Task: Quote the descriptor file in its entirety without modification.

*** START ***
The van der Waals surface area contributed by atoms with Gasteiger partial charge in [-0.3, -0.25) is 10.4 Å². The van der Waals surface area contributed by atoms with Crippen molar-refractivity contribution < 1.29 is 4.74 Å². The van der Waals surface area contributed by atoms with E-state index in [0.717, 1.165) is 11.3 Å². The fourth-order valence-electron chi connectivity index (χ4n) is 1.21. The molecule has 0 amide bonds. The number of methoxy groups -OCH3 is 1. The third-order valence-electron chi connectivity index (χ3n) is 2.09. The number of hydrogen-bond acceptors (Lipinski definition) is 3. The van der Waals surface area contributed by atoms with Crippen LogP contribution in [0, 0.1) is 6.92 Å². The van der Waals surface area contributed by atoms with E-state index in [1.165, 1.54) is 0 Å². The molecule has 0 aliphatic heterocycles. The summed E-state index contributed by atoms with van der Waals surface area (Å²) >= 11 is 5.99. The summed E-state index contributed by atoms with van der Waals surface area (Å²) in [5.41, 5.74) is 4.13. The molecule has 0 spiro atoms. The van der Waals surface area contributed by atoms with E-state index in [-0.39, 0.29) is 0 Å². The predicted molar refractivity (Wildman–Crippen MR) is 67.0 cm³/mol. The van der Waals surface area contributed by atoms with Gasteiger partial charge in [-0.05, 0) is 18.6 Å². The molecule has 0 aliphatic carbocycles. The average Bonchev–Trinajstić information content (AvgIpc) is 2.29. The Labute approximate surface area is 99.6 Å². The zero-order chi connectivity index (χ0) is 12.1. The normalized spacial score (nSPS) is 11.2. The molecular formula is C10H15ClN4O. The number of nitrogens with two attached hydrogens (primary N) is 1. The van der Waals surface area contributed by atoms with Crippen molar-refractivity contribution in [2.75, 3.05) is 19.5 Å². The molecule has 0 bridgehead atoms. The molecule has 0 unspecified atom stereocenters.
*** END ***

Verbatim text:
The van der Waals surface area contributed by atoms with Gasteiger partial charge in [-0.3, -0.25) is 10.4 Å². The van der Waals surface area contributed by atoms with Crippen molar-refractivity contribution < 1.29 is 4.74 Å². The van der Waals surface area contributed by atoms with E-state index in [0.717, 1.165) is 11.3 Å². The fourth-order valence-electron chi connectivity index (χ4n) is 1.21. The molecule has 0 amide bonds. The number of methoxy groups -OCH3 is 1. The third-order valence-electron chi connectivity index (χ3n) is 2.09. The number of hydrogen-bond acceptors (Lipinski definition) is 3. The van der Waals surface area contributed by atoms with Crippen LogP contribution in [0, 0.1) is 6.92 Å². The van der Waals surface area contributed by atoms with E-state index in [1.165, 1.54) is 0 Å². The molecule has 0 aliphatic heterocycles. The summed E-state index contributed by atoms with van der Waals surface area (Å²) >= 11 is 5.99. The summed E-state index contributed by atoms with van der Waals surface area (Å²) in [5.41, 5.74) is 4.13. The molecule has 0 spiro atoms. The van der Waals surface area contributed by atoms with E-state index in [-0.39, 0.29) is 0 Å². The predicted molar refractivity (Wildman–Crippen MR) is 67.0 cm³/mol. The van der Waals surface area contributed by atoms with Gasteiger partial charge in [-0.05, 0) is 18.6 Å². The molecule has 0 aliphatic carbocycles. The average Bonchev–Trinajstić information content (AvgIpc) is 2.29. The Labute approximate surface area is 99.6 Å². The zero-order chi connectivity index (χ0) is 12.1. The normalized spacial score (nSPS) is 11.2. The molecular formula is C10H15ClN4O. The number of nitrogens with two attached hydrogens (primary N) is 1. The van der Waals surface area contributed by atoms with Crippen molar-refractivity contribution in [2.75, 3.05) is 19.5 Å². The molecule has 0 bridgehead atoms. The molecule has 0 unspecified atom stereocenters.